In Memory of Sam Jolly

Sam Jolly – 1969-2022

Our chapter was sad to learn that one of our long-time friends and member of our most recent 2020 graduating class, Sam Jolly, passed away on April 13.

Sam attended our meetings for many years before joining a class. He was always there to help his friends and neighbors with lifting objects, driving at night, or getting up and down the stairs when we met at the old church basement.

While he had many challenges from brain tumors that affected his memory for the past few years, he was always cheerful about them and didn’t let them stop him from learning, participating in activities, and helping out in any way he could.

As recently as last year, he built bee houses for our chapter that we gave away last year at an event we held at the Wildscape. He was always busy creating, teaching others, or photographing the world around him. You can see some of his photos on iNaturalist, and it’s worth taking a look. Some are just amazing.

Long-time friend Cindy Travis said:

Pipevine swallowtail near the end of its life, but still beautiful. Photo by Sam Jolly.

He had a good heart and we feel blessed to have had him close to us and our friends for most of his last years.

Cindy Travis, friend and former landlord

After moving from Milam County to be near his family for his last few months, Sam passed away. He has left his body to science. He was always generous that way.

Learn more about Sam and his life and family in his obituary. Please share your own thoughts, photos, and memories of Sam with Sue Ann at ecrmnsecretaryATgmail (figure it out) or in the comments, and she will add them to this post.

Here are some great pictures of Sam, most of which were sent to us by his son (as was the photo at top). We are grateful for more memories of our friend to enjoy.

Remembering Alston Thoms

by Sue Ann Kendall

One of my early Master Naturalist memories was learning about the Native Americans in our area from Alston Thoms, a professor at Texas A&M and friend to many in our chapter, especially Mike and Joyce Conner. I always looked forward to his presentations, whether in person or virtually. We had him scheduled to speak at this month’s chapter meeting, but we hadn’t heard from him. We just learned he passed away in June. I wanted to share our condolences to all his family, friends, students, and colleagues. He was a treasure trove of knowledge about the people who lived in Texas in the past.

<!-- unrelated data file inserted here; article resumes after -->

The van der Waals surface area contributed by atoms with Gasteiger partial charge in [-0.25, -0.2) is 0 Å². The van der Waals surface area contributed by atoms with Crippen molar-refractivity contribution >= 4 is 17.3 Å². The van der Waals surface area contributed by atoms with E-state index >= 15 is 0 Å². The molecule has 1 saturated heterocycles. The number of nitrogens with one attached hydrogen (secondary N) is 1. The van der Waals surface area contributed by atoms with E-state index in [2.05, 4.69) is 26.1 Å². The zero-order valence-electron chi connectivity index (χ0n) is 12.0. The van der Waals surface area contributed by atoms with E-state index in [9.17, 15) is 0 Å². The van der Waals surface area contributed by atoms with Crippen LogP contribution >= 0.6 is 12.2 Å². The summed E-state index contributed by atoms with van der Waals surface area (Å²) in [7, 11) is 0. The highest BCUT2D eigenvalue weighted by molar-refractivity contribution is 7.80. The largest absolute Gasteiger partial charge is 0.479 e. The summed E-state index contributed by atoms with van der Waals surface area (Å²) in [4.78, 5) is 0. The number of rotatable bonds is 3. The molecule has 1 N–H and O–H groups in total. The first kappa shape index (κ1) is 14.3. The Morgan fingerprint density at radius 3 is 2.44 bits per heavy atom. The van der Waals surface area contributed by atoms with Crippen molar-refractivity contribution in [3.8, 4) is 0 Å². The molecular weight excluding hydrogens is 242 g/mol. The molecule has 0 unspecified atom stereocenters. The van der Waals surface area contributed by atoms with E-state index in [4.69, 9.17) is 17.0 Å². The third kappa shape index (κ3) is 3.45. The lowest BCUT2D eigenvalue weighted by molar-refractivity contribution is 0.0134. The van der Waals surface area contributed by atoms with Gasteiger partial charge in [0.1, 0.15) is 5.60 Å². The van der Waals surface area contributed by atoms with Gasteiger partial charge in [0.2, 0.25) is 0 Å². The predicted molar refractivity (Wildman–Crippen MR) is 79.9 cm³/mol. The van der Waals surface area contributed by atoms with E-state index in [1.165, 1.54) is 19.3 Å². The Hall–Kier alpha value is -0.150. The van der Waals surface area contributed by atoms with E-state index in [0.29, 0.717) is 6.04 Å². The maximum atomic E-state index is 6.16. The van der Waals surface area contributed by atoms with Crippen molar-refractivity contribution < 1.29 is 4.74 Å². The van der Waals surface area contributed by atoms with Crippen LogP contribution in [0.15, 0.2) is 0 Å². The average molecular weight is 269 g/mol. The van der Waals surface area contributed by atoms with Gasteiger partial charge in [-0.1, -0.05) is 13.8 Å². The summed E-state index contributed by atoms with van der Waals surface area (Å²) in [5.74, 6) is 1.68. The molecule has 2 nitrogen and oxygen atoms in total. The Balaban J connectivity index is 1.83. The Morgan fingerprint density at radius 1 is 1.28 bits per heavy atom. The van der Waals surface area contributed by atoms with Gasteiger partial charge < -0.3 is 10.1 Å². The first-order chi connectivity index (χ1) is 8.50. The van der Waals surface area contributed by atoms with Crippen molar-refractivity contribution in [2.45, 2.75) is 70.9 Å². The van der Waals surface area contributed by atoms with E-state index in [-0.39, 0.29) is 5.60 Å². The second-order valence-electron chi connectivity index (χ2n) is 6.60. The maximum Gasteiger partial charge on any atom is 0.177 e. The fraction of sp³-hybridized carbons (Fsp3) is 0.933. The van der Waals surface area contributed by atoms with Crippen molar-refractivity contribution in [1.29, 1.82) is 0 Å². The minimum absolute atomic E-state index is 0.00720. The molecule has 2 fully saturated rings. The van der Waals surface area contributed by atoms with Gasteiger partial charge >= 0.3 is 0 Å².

Here’s my favorite photo of Dr. Thoms, at our meeting location in Milano

I wrote a little about him and put a link to his memorial in my personal blog, and just wanted to share it here. If any of our chapter members would like to share more, please do.

And speaking of people who volunteer their time…yesterday, I also found out that one of our Master Naturalist mentors, an amazing human being named Alston Thoms had passed away in June, and we hadn’t heard about it… If you read his memorial page, you’ll see what a real treasure the world lost when his life ended. I learned so much about the Native Americans who lived in this part of Texas from him, and I always hungered to learn more. His teachings will live on through the work of his graduate students and the many Master Naturalists he generously taught through the years.

Here’s what I said about him in my blog from early in my Master Naturalist career:

We also had a very interesting speaker, Prof. Alston Thoms, an anthropologist from Texas A&M. He is an expert on Native American history, and focused the talk for us on what people ate in past centuries in this area. It was lots of roots and berries, cooked in earth ovens (which he does yearly for his grad students). The most “duh” moment came when he asked what the most common food source would have been. It took a while to realize that of course, it was the white-tailed deer. It’s been in the area as long as humans have, and always on the list for what’s for dinner!

I could listen to this guy all day long.

Proud of Me, May 14, 2018

So, please. If someone you care about is no longer with us, share your memories. They can mean a lot, even to people who didn’t know them, and the little things, their quirks, their stories, their adventures…they can mean more than you know to someone else.